It's not a secret that Americans have a pretty serious savings problem. In fact, a recent report by the Federal Reserve found that nearly half the U.S. population would struggle to come up with $400 to cover an unplanned expense. On the other hand, countless folks seem to have no problem losing money to gambling. Americans threw away a collective $116.9 billion in gambling losses last year, and spent $70 billion on lottery tickets in 2014.
Now if you ask any logical person who's low on savings whether it pays to stash spare cash in the bank versus gamble it away, the response would most likely favor the former. Most people's behavior, on the other hand, favors the latter, and a lot of that boils down to the thrill of winning big.
After all, saving money is hardly exciting. And with today's interest rates being as low as they are, savings account holders have little to gain by sticking their money in the bank. Lotteries and slot machines, by contrast, offer more of a prospective upside. And why put a spare $100 in the bank and earn a mere $1 a year in interest when you could take that money over to a casino or use it to buy lottery tickets and turn it into thousands?
The problem, of course, is that your odds of winning the lottery are so low that you're four times more likely to get struck by lightning. And gambling is hardly a sure thing. But what if there were a way to protect your money while getting an opportunity to win a major payout at the same time? Well, there is. It's called the prize-linked savings account, and it's a good option for folks who need serious motivation to put more money in the bank.
How prize-linked savings accounts work
Prize-linked savings accounts work just like regular savings accounts, except that instead of earning interest on your money, you get a chance to take home a potentially sizable cash prize. In lieu of what would normally be interest payments, that money gets pooled into a giant pot and is raffled off periodically to account holders.
Now in most of the country, prize-linked savings accounts are illegal because of gambling and lottery laws. But as of 2017, there are 20 states that allow them.
Benefits of prize-linked savings accounts
Why save in a prize-linked account versus a standard one? It's simple: You get to experience the excitement that comes with having a chance to win big. And while some might argue that prize-linked savings accounts are a bad idea, they're actually a terrific substitute for gambling or lottery ticket spending.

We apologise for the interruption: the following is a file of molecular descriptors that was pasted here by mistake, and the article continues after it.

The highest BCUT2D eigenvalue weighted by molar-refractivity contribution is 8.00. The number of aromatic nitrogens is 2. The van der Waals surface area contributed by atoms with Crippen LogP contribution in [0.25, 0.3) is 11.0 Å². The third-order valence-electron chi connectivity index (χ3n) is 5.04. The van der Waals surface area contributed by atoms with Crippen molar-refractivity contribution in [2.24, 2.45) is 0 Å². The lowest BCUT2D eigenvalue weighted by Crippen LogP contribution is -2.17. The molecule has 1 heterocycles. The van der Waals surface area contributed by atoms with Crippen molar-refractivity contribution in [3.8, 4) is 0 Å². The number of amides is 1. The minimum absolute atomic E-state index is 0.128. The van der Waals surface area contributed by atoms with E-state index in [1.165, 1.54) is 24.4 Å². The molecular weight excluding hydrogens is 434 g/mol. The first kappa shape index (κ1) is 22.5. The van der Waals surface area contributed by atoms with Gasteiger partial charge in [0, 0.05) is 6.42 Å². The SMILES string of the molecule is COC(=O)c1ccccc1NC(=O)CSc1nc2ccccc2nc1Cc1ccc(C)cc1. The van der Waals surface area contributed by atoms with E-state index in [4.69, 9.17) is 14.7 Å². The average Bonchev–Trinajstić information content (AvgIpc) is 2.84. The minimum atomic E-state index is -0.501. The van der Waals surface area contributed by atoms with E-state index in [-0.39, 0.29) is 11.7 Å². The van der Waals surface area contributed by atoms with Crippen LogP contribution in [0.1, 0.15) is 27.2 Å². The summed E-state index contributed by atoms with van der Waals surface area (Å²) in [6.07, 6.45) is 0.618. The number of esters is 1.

Americans blow more than $300 a year, on average, on lottery tickets in the 43 states that sell them. And while that may not seem like such an egregious sum, the problem is that those who are the least likely to afford those tickets are the most likely to buy them. Duke University reports that the poorest third of households in the country buy half of all lottery tickets sold -- the same people who are the most vulnerable in the face of financial emergencies.
Now it's true that by saving in a prize-linked account, you're giving up the chance to earn interest income. But the fact that these accounts give folks incentive to save is reason enough to applaud them. Currently, an estimated 57% of U.S. adults have less than $1,000 in savings, while 39% have no savings at all. And while you'd think more folks would be motivated to save by virtue of wanting protection against the unknown, clearly, countless Americans are willing to just wing it instead. And that's how prize-linked savings accounts can help.
In fact, these accounts are a great place to put your emergency fund -- money you should have available in the event that you fall ill, lose your job, or get hit with an unplanned bill that your regular paycheck can't cover. The reason? You'll never risk losing your principal deposit in a prize-linked account, whereas if you gamble or play the lottery, you could end up throwing your cash away in a flash.
Furthermore, while it's smart to invest money you're not using, or don't expect to use in the near term, it's rarely a good idea to invest your emergency savings. If you buy stocks with that money, and the market takes a dive the same week you need to make a withdrawal, you could lose a chunk of your savings, just like that.
If regular old savings accounts don't appeal to you, consider putting some money into a prize-linked account. You'll get the same amount of protection, and if you're lucky, you might just come out a winner.